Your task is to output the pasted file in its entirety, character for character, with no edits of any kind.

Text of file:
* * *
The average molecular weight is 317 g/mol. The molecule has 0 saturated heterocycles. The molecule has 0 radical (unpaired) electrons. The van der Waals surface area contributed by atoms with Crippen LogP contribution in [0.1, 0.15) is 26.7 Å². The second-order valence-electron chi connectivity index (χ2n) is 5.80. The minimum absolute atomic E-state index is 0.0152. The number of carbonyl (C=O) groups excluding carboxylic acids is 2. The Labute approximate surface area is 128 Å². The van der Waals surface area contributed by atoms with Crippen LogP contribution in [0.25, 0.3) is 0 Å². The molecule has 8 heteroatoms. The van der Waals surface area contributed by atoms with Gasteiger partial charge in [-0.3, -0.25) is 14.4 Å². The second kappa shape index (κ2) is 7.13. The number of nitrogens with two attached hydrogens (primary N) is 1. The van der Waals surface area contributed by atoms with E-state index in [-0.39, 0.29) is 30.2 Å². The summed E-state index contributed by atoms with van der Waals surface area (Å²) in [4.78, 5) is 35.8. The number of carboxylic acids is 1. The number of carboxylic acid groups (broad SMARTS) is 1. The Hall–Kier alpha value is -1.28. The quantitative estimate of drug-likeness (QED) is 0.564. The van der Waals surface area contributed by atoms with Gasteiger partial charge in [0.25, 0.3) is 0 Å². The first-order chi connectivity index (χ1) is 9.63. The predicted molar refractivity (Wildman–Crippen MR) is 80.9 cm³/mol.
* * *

The average molecular weight is 317 g/mol. The molecule has 0 saturated heterocycles. The molecule has 0 radical (unpaired) electrons. The van der Waals surface area contributed by atoms with Crippen LogP contribution in [0.1, 0.15) is 26.7 Å². The second-order valence-electron chi connectivity index (χ2n) is 5.80. The minimum absolute atomic E-state index is 0.0152. The number of carbonyl (C=O) groups excluding carboxylic acids is 2. The Labute approximate surface area is 128 Å². The van der Waals surface area contributed by atoms with Crippen LogP contribution in [0.25, 0.3) is 0 Å². The molecule has 8 heteroatoms. The van der Waals surface area contributed by atoms with Gasteiger partial charge in [-0.3, -0.25) is 14.4 Å². The second kappa shape index (κ2) is 7.13. The number of nitrogens with two attached hydrogens (primary N) is 1. The van der Waals surface area contributed by atoms with E-state index in [-0.39, 0.29) is 30.2 Å². The summed E-state index contributed by atoms with van der Waals surface area (Å²) in [4.78, 5) is 35.8. The number of carboxylic acids is 1. The number of carboxylic acid groups (broad SMARTS) is 1. The Hall–Kier alpha value is -1.28. The quantitative estimate of drug-likeness (QED) is 0.564. The van der Waals surface area contributed by atoms with Gasteiger partial charge in [0.25, 0.3) is 0 Å². The first-order chi connectivity index (χ1) is 9.63. The predicted molar refractivity (Wildman–Crippen MR) is 80.9 cm³/mol.